In order to reap this cognitive benefit, however, you have to immerse yourself in a different culture rather than passively observe it. In other words, simply being physically present in a different place isn’t enough. The key is to stimulate the brain with new sights, sounds, tastes, and languages to cultivate “cognitive flexibility,” which is the mind’s ability to jump between different ideas.
A trip doesn’t have to be undertaken solo in order to qualify as an adventure, although solo trips offer great opportunities for self-discovery. The same article mentions this added benefit: “Our ability to differentiate our own beliefs and values… is tied up in the richness of the cultural experiences that we have had.”
In learning about the beliefs and values prevalent in a different culture and being questioned about your own in return (for example, religion is a subject that has come up in my travels lately), you’re prompted to reflect not only on what it is you truly believe but why it is you believe these things.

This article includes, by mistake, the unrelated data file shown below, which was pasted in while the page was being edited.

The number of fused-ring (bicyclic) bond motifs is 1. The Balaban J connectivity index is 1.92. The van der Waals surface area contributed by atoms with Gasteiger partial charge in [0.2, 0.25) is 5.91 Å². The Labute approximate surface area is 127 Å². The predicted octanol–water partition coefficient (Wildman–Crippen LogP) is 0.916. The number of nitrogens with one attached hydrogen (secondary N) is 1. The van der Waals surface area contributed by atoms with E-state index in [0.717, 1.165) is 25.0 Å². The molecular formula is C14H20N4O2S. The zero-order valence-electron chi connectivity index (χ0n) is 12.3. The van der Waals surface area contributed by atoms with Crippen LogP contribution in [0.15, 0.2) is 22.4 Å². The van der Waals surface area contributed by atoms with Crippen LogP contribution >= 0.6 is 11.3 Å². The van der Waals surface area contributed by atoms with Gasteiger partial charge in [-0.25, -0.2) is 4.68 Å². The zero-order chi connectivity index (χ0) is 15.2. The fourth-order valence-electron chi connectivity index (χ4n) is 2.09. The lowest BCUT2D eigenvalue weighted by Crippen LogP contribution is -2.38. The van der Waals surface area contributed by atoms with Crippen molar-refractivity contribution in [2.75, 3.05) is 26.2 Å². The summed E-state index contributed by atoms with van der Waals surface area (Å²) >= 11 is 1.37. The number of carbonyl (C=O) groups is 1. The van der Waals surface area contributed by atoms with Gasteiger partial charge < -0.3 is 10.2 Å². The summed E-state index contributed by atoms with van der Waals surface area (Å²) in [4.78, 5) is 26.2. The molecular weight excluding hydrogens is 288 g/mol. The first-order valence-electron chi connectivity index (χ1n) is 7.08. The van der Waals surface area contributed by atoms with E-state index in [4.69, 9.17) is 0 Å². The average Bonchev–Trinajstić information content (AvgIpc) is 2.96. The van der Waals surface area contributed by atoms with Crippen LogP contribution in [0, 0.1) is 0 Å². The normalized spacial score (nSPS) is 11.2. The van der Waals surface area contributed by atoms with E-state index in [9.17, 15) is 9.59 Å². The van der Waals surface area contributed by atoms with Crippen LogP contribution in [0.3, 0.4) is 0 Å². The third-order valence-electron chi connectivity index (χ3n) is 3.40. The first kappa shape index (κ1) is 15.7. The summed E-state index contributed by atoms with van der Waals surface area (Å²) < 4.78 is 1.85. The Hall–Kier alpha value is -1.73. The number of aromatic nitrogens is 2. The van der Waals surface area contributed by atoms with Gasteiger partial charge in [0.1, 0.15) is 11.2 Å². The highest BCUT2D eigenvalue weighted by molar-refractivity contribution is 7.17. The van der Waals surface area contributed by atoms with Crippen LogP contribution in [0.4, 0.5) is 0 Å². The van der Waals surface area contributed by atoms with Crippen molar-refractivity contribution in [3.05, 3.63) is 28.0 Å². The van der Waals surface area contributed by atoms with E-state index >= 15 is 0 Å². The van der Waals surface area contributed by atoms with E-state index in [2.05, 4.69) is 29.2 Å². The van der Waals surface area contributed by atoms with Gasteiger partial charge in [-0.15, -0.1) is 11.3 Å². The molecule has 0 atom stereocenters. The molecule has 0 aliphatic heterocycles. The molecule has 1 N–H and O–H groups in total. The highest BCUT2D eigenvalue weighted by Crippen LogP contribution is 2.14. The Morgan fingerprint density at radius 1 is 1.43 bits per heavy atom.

Perhaps the most interesting (and important) result of experiencing new cultures is increased faith in humanity and reduced prejudice and suspicion (also touched on in the article). I can absolutely attest to this phenomenon and feel this is the best part of traveling. Through my interactions with individuals of different cultures (some fleeting and others more in depth), I’ve learned to trust that most people are inherently and genuinely kind and generous across the board. I’ve been subjected to numerous acts of compassion from strangers as a “guest” in a foreign country, and I’m eternally grateful for these moments.
All this being said, in this post and through my blog writing in general, I do hope to encourage others to be more open to exploring foreign cultures and deviating from the comforts of familiarity when faced with the choice of what to do with vacation time. How to adapt these ideas to your own circumstances (i.e., family life, financial restrictions, limited vacation time, etc.) is ultimately up to you, but I believe that adventure is accessible to anyone if made a priority.